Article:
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IMF’s New Fiscal Transparency Code and Evaluation

IMF’s New Fiscal Transparency Code and Evaluation

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IMF’s New Fiscal Transparency Code and Evaluation

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  1. IMF’s New Fiscal Transparency Code and Evaluation Peter Murphy Fiscal Affairs Department Presentation at the Regional Workshop on Financial Reporting and Management of Fiscal Risks in Astana, Republic of Kazakhstan, May 21-23, 2014

  2. New Draft Fiscal Transparency Code & Evaluation:Outline of the Presentation Japan IMF Sub Acc • Background and Context • Revising the Fiscal Transparency Code • The New Fiscal Transparency Evaluation

  3. I. Background : Lessons from the Crisisa. Progress in Adoption of Fiscal Reporting Standards Institutional coverage has expanded… …and the shift from cash to accrual is underway… …but few countries prepare full balance sheets … …and timeliness of reporting is still a problem.

  4. I. Background: Lessons from the Crisisb. Lack of Transparency Exacerbated Problems Sources of Unexpected Increase in General Government Debt (percent of GDP, 2007-2010) Issues Revealed by the Crisis Unreported Deficits SoEs & PPPs Arrears Macroeconomic Risks Contingent Liabilities Stimulus / Consolidation

  5. I. Background: Lessons from the Crisis c. Example: General Government Debt in Portugal 120 120 Arrears General Government gross debt 100 100 SOE & PPP reclassifications SOE & PPP debt outside the General Government Non-SOE & PPP General Government debt 80 80 60 60 40 40 1991 1992 1993 1994 1995 1996 1997 1998 1999 2000 2001 2002 2003 2004 2005 2006 2007 2008 2009 2010 2011 *Only includes Central Government SOE debt pre 2007

  6. I. Fiscal Transparency : Lessons from the Crisis d. Addressing Weaknesses in Forecasting/Reporting Standards Recommendation Weakness in Current Standards Problem Monthly operational fiscal reports Infrequent fiscal reporting Revisions to Deficits Publication of fiscal data for public sector Exclusive focus on general government Quasi-fiscal Activity by SoEs Recognition of doubtful debts in summary aggregates Losses on asset & liability holdings not recognized Unreported Flows Alternative macro-fiscal scenario analysis Bias in macroeconomic forecasting Macroeconomic Shocks Recognition of quantifiable contingent liabilities Exposure to Financial Sector No recognition of contingent liabilities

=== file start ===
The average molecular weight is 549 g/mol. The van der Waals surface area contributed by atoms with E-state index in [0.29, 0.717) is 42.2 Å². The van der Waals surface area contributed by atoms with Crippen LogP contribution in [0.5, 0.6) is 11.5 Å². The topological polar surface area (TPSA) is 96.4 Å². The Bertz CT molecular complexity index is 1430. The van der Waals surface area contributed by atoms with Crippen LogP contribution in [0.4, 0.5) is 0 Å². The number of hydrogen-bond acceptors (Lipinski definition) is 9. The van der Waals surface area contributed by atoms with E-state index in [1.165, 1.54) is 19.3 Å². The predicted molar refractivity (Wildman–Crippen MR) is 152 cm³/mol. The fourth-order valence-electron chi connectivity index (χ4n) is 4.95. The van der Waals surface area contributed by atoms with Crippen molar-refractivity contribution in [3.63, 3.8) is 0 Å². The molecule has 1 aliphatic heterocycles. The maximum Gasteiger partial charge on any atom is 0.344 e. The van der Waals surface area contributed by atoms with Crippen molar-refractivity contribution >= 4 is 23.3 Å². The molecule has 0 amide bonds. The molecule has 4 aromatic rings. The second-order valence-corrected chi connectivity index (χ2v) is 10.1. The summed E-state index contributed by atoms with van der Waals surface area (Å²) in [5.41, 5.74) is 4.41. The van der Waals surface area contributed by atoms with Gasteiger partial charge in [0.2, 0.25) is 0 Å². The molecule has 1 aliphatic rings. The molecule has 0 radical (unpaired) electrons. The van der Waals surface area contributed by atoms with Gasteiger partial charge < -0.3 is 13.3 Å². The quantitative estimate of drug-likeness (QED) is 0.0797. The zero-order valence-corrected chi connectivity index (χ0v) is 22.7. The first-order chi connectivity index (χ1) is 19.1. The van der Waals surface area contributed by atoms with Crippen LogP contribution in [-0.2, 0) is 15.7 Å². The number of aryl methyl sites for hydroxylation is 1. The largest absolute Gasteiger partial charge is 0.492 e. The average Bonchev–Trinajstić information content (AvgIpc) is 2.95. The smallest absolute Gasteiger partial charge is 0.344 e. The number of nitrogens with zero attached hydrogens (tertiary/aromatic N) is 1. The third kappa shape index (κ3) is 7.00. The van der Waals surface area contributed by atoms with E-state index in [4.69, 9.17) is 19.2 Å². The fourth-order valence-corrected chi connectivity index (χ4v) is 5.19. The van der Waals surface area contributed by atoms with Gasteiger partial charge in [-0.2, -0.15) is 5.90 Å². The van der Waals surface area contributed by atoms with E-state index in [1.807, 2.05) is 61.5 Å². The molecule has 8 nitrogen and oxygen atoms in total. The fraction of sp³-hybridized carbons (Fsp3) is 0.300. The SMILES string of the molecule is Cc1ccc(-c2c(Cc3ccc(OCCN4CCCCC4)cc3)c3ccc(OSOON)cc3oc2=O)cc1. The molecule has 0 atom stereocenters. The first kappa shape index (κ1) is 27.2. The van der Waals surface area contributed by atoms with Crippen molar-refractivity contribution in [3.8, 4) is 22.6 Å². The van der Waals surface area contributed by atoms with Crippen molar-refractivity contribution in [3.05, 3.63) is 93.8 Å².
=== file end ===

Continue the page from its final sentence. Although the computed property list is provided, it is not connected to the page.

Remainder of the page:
7. I. Background and Context:e. Origins of the Global Fiscal Transparency Effort • A concerted effort to improve fiscal transparency since the late 1990s • Asian crisis highlighted weakness in public and private financial reporting • Also underscored the risks associated with undisclosed linkages between the two • New fiscal reporting standards were developed • General: IMF’s Code & Manual on Fiscal Transparency • Budgeting: OECD Best Practices for Budget Transparency • Statistics: EU’s ESA 95, IMF’s GFSM 2001, & UN’s SNA 08 • Accounting: IFAC’s International Public Sector Accounting Standards (IPSAS) • New tools for monitoring compliance with standards were introduced • Multilateral: Fiscal and Data ROSCs, GDDS/SDDS, & PEFA • Regional: Eurostat, WAEMU & CEMAC harmonization of fiscal reporting • Civil Society: Open Budget Survey and Index, GIFT Principles